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If you lose hope, you lose everything

By Robert O’Connor.


[This is part of a series on the complete works of Studs Terkel. The last book looked at was Will the Circle Be Unbroken?]

When Studs’ Place went off the air, Studs wasn’t told why. Thanks to a Freedom of Information request, he got a hold of his FBI file – and it was shorter than his wife’s (The FBI made 147 of the pages public in 2009) It lists his “suspicious activities,” including working for the Chicago Repertory Theater, which performed socially significant plays by guys like Eugene O’Neill and Clifford Odets. Studs also signed anti-war petitions, anti-Jim Crow petitions and pro-union petitions. He also supported Henry Wallace’s bid for the Presidency. The most disheartening parts of the file are the descriptions of him given by his professors at the University of Chicago, who note his Jewishness and how he didn’t fit with who the department wanted.

When the subject of the petitions came up, Studs was asked to sign a statement saying he was duped, and save himself a lot of trouble. “Whatdya mean,” Studs asked? “I wasn’t duped. A guy comes up to me and asks me if I’m anti-Jim Crow, damn right I am. Are you against war, damn right I am.” In later years, people would tell him about how brave he was for standing up to the McCarthyites and he would tell them he was scared stiff, he was a coward.

Studs did what he could to support the causes he believed in, much like the people in Hope Dies Last do. The people in this book have dedicated their lives to creating a better world, putting at risk their fortunes, their lives and their sacred honor. They put all of it on the line and intentionally stand up to be counted. In his books, Studs showed ordinary people standing up and being counted, and Hope Dies Last focuses on other people who do that.

The phrase comes from labor organizer Jessie De La Cruz from her interview in Coming of Age. She had organized the United Farm Workers union along with Cesar Chavez and said that even after he passed away, hope was still around. Hope for a better tomorrow, hope that their goals would be reached. Without hope, the only thing left was despair, and then death. La esperanza muera ultima.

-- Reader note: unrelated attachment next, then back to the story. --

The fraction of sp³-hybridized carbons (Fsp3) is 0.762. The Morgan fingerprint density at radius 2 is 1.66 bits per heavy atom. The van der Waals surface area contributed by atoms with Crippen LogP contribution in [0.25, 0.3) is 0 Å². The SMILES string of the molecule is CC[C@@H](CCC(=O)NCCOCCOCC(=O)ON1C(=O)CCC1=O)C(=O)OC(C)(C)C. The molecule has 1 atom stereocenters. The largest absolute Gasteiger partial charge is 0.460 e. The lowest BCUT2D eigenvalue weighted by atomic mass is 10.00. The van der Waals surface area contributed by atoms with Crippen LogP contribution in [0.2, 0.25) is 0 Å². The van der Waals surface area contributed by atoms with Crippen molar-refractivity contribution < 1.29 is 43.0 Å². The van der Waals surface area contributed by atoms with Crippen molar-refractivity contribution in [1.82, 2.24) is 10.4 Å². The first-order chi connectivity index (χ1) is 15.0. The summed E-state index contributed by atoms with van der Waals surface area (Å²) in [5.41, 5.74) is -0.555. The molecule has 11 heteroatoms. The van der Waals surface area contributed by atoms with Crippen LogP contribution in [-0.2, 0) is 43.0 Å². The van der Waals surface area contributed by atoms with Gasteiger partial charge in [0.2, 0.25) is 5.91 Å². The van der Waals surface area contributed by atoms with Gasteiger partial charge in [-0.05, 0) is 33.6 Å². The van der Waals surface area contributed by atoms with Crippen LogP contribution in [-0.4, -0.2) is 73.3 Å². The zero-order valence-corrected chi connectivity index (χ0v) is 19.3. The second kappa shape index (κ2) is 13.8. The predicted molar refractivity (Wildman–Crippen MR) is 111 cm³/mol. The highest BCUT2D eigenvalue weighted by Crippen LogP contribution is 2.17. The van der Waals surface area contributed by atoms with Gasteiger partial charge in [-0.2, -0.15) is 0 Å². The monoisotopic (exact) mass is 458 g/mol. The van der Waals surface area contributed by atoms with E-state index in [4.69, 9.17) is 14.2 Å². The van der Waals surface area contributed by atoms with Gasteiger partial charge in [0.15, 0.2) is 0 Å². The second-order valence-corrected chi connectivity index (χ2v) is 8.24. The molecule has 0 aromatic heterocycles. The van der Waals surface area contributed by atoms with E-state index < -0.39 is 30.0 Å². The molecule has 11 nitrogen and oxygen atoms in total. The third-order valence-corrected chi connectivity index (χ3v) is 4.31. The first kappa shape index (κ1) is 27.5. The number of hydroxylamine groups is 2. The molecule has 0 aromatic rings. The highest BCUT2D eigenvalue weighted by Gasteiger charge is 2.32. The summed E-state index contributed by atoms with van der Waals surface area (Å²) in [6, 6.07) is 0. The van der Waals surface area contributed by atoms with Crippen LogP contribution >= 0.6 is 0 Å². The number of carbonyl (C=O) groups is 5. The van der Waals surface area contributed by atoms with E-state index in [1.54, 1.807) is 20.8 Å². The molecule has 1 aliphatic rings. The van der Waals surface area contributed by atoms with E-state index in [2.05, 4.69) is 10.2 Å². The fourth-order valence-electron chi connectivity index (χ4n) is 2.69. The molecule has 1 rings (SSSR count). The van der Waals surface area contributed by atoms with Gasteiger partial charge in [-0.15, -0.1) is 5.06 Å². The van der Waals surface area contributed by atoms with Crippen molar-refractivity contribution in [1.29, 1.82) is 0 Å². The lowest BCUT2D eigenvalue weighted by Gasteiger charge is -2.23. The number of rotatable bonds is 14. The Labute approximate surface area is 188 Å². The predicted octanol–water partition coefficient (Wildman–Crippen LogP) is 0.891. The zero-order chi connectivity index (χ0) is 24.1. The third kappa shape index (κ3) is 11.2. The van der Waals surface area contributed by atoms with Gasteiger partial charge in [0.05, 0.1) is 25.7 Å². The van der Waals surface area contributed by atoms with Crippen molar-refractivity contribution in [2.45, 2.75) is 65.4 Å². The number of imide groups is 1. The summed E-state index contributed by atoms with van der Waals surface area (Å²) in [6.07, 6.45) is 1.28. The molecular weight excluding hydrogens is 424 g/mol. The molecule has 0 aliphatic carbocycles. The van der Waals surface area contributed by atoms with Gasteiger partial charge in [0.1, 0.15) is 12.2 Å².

One of the first people interviewed in the book is Congressman Dennis Kucinich. He was interviewed by Studs for American Dreams: Lost and Found and some of his story from that makes its way into the interview done here. But more has happened in the intervening 25 years. Rep. Kucinich sums up what many of the people in the book say: He cherishes the freedoms America champions. He believes they are being snuffed out due to fear, and that the best way to combat it is to be resolutely against capitulating to fear.

Studs, in interviews he did some years later, would say that Democracy is a system where “a commoner can walk up to a King and say ‘bugger off!’ And I can tell my President to bugger off!’ That is being American.” The book came out in 2003, when President George W. Bush was still quite popular. The Iraq war – a war Studs never saw finished – was about to begin.

The most hopeful day in Studs’ life was the day Germany surrendered, V-E Day. Some of the people interviewed are people who remember that day, and recall their experience as a poor person in the Depression, who rose into common cause with other Americans against the Germans and the elation of victory. But this high feeling didn’t last. Admiral Gene LaRoque was a career military man and reflects on how the country constantly went to war. It always went somewhere else to go to war, and the American people were comfortable with that. It was never the case that someone else tried invading us – we always went somewhere, to places the American people had never heard of. But they supported them anyway. And September 11th was another excuse to go somewhere else.